I should just like to say to my noble friend Lord Goold that I do not know whether he knows the West Highlands but he can rest assured that certainly in Mull there are hundreds and thousands of tourists and the whole island is flooded with them for six months of the year. I do not think the island can take any more. I agree with what he said about MacBrayne's. It has always had a monoply and it is time that that was intruded on.

4.37 p.m.

The Earl of Mansfield

My Lords, I should like to congratulate the noble Earl, Lord Perth, on giving us the opportunity of discussing a number of matters both of fascination and import. If I have a criticism of this Motion it is that it is so widely aimed that it could have encompassed a number of interesting and important Scottish matters. I should love to have worn my Scottish hat and talked about a transport policy for Scotland; I should love to have talked about an integrated land-use policy, which does not exist and never has existed in Scotland, and I should love to have talked about the regeneration of industry with the right amount of encouragement, but I shall not.

I declare my interest as the First Crown Estate Commissioner, while acknowledging my distinguished predecessor, the noble Earl. A considerable amount of ignorance exists as to the Crown estates; what they consist of, how they are managed and who does the management. To some extent that has been explained by the noble Lord, Lord Grimond.

In 1760 George III found himself strapped for cash and he came to an arrangement with the House of Commons by which he was relieved of his duties to pay for the Navy. The trusteeship, for want of a better word, of the Crown lands was vested in the House of Commons and he was given pocket money in the shape of the Civil List, which Her Majesty the Queen still enjoys today. That was not a bad bargain for the taxpayer because we paid over a bottom line profit to the consolidated fund last year of £30 million and the Queen received £5½ million for herself. However, that is by the way.

After many vicissitudes over the centuries, the modern statute which deals with the composition, duties and powers of the Crown Estate Commissioners is in the Crown Estate Act 1961. I quote from Clause 1(3), which states: It shall he the general duty of the Commissioners, while maintaining the Crown Estate as an estate in land … to maintain and enhance its value and the return obtained from it, but with due regard to the requirements of good management". I say that particularly for the benefit of the noble Lord, Lord Grimond, and others in the islands. He said that we were regarded as a tough lot.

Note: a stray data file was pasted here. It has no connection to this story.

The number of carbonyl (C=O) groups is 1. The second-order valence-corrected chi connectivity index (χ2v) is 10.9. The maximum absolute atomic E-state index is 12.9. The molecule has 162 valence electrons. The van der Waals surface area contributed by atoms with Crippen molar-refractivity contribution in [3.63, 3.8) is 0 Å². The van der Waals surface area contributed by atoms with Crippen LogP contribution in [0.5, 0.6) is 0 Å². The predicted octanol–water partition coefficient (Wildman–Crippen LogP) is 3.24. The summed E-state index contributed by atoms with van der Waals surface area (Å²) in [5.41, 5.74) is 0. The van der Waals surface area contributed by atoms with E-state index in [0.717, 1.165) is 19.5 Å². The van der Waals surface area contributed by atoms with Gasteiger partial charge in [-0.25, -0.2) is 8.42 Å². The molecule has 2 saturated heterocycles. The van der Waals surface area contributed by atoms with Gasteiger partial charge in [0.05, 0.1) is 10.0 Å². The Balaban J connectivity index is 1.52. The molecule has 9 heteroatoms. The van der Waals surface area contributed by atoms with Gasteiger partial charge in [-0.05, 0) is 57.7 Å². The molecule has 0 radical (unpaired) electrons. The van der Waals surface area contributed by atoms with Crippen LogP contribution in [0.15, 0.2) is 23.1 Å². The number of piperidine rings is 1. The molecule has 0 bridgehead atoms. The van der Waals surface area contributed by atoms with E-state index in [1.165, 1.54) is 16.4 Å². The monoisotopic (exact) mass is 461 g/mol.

I was previously in a ministerial career dealing with Highlanders and crofters from Barra to the north of the Shetlands, and anybody who has done that will know that one cannot do it with kid gloves and at the same time have any form of success in whatever one is trying to achieve. Nevertheless, I maintain that our tenants, in areas from Taunton to Wick on the mainland, with large chunks of London in between, recognise the fairness with which they are dealt. While they appreciate that we are not a charity, as indeed we are not, they recognise that they are treated fairly and with much consideration for their position and not least their difficulties. That is certainly applied in the case of fish farming.

As I have said, the vast bulk of the Crown estate is in land, mostly tenanted agricultural land consisting of many hundreds of thousands of acres, and also large portions of London including such places as Regent Street, St. James's and other areas. But an altogether different part of the estate lies round the shores of the United Kingdom; it lies in the sea-bed within the territorial waters, which your Lordships will know were recently extended from three to 12 miles. It is the ownership of such waters which gives the Crown estate rights over every marine-based fish farm and the duty in effect of regulating the development of the industry.

I shall resist the temptation to discuss matters of udal law with the noble Lord, Lord Grimond. He slipped it in quite quickly, but there is a legal dispute as between the Shetlanders and the Crown Estate Commissioners, and I say nothing about this slightly tricky subject.

As many noble Lords have said, the fish farm industry scarcely existed 15 or 20 years ago. Ten years ago the industry was just starting but production really became measurable in 1980 when it was 1,000 tonnes. By 1986 it had risen to 10,000 tonnes. Last year, in 1987, there were 16,000 tonnes, and it is likely to be 25,000 tonnes this year. The figures are likely to rise to over 50,000 tonnes by the early 1990s. So your Lordships can appreciate the tremendous rise in production which there has been over this period. There has also been a rise in the production of shellfish and there are expanding markets for mussels, scallops and oysters. One noble Lord tempted us by talking about lobster farming, but I regret to say that scientifically at the moment it seems impossible to raise the brute from being very small to table-size.

Salmon farming alone is approaching an annual production value of £100 million and it employs directly somewhere in the region of 1,500 people. When one considers that this activity occurs mainly in remote coastal areas, the beneficial economic effect on otherwise fragile landward areas can be estimated. Then there are the spin-off or the downstream activities such as fish processing and marketing, which employ several thousand people as well. So this activity, which has arisen only in the last 10 years, has provided great opportunities for employment in Scotland and, much more importantly, great opportunities for young people to find gainful employment to enable them to marry, settle down and raise their families in those parts from which they themselves hail. I think that that is as important as it could be.